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I am an independent researcher in mathematics. I wrote a research paper and I intend to publish it.

It is my first math research paper, I have no prior experience in this.

I submitted my paper to multiple journals, but they found out about the multiple submissions and replied negatively.

I tried to list my article on arXiv, but they require endorsement, which is hard to get.

These days I have been sending about 40 emails per day to either universities professors and to authors on arXiv and ask for the endorsement.

So far zero success.

My article is about number theory. First year at uni math knowledge should be enough to understand.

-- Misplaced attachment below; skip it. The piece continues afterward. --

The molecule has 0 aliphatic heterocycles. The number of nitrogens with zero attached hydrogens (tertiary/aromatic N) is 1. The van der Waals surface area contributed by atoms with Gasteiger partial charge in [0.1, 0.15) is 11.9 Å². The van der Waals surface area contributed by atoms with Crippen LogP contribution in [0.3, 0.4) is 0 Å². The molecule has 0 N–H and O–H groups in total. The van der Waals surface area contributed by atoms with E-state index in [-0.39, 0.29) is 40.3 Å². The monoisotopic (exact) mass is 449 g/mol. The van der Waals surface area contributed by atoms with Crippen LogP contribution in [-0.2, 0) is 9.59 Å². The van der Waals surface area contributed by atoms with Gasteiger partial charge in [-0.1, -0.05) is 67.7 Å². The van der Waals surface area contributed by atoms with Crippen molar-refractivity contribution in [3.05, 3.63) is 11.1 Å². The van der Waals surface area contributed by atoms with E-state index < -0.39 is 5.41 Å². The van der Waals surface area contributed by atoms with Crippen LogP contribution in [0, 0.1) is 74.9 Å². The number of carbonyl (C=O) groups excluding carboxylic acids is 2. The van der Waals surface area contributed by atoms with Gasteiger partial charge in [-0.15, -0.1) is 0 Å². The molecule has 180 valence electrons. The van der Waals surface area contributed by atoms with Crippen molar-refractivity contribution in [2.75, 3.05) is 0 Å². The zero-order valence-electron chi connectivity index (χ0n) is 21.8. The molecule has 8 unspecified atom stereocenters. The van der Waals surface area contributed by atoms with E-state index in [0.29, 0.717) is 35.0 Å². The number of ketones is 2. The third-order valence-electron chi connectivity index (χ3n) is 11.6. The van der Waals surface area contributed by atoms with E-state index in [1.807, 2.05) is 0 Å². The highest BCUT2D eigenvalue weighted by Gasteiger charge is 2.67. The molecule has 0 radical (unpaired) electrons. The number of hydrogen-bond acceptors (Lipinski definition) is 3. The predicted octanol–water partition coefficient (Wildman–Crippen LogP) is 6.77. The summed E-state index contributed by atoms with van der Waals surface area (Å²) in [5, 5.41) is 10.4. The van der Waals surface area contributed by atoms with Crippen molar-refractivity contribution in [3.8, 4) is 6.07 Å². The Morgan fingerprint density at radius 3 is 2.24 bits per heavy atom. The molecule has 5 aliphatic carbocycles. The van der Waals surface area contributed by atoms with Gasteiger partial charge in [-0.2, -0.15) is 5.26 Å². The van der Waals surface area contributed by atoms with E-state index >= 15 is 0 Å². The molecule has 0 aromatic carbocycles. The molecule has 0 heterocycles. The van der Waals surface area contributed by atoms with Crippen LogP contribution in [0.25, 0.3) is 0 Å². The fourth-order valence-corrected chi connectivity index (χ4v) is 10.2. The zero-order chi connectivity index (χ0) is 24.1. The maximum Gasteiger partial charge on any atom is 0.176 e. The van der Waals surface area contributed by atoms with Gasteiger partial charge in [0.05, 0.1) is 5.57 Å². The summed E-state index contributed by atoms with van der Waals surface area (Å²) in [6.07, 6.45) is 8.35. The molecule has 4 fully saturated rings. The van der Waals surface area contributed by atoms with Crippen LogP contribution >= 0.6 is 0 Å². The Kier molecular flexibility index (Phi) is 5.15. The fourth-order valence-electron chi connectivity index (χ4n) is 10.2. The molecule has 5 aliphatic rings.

Can I please have an advice?

Publishing an article seems to be a real nightmare.

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    Your question seems to be more or less: What do I have to know in order to get a manuscript published smoothly? That's a rather broad question, probably too broad to be answered properly here. It would be best if you knew somebody personally who has experience with publishing and can guide you. Anyway, what you have learned already is that simultaneous submission to multiple journals is strongly frowned upon. There are various questions on this site about that. Dec 27, 2022 at 16:53